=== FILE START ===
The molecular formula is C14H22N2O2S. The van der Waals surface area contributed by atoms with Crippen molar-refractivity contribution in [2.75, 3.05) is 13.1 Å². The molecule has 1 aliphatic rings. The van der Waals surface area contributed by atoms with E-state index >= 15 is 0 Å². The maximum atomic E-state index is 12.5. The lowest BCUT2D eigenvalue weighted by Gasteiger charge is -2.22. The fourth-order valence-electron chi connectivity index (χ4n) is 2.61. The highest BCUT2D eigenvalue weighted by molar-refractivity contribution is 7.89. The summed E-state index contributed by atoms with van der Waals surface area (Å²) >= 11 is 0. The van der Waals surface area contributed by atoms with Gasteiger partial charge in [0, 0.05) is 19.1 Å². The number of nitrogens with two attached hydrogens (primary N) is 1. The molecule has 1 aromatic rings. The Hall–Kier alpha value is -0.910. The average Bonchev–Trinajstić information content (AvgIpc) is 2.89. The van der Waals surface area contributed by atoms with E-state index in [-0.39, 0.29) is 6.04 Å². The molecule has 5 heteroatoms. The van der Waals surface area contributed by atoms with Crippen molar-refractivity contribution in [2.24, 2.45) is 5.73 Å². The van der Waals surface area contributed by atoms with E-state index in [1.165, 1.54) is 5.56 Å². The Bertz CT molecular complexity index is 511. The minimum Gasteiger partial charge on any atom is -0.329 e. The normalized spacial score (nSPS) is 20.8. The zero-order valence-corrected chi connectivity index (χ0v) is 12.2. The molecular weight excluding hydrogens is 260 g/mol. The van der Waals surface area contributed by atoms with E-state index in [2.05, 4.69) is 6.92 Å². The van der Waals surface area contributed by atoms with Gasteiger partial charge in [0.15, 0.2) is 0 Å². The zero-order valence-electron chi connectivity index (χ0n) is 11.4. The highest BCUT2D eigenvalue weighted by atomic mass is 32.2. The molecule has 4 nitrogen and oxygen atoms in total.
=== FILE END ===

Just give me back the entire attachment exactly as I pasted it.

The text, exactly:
The molecular formula is C14H22N2O2S. The van der Waals surface area contributed by atoms with Crippen molar-refractivity contribution in [2.75, 3.05) is 13.1 Å². The molecule has 1 aliphatic rings. The van der Waals surface area contributed by atoms with E-state index >= 15 is 0 Å². The maximum atomic E-state index is 12.5. The lowest BCUT2D eigenvalue weighted by Gasteiger charge is -2.22. The fourth-order valence-electron chi connectivity index (χ4n) is 2.61. The highest BCUT2D eigenvalue weighted by molar-refractivity contribution is 7.89. The summed E-state index contributed by atoms with van der Waals surface area (Å²) >= 11 is 0. The van der Waals surface area contributed by atoms with Gasteiger partial charge in [0, 0.05) is 19.1 Å². The number of nitrogens with two attached hydrogens (primary N) is 1. The molecule has 1 aromatic rings. The Hall–Kier alpha value is -0.910. The average Bonchev–Trinajstić information content (AvgIpc) is 2.89. The van der Waals surface area contributed by atoms with E-state index in [-0.39, 0.29) is 6.04 Å². The molecule has 5 heteroatoms. The van der Waals surface area contributed by atoms with Crippen molar-refractivity contribution in [2.24, 2.45) is 5.73 Å². The van der Waals surface area contributed by atoms with E-state index in [1.165, 1.54) is 5.56 Å². The Bertz CT molecular complexity index is 511. The minimum Gasteiger partial charge on any atom is -0.329 e. The normalized spacial score (nSPS) is 20.8. The zero-order valence-corrected chi connectivity index (χ0v) is 12.2. The molecular weight excluding hydrogens is 260 g/mol. The van der Waals surface area contributed by atoms with E-state index in [2.05, 4.69) is 6.92 Å². The van der Waals surface area contributed by atoms with Gasteiger partial charge in [0.15, 0.2) is 0 Å². The zero-order valence-electron chi connectivity index (χ0n) is 11.4. The highest BCUT2D eigenvalue weighted by atomic mass is 32.2. The molecule has 4 nitrogen and oxygen atoms in total.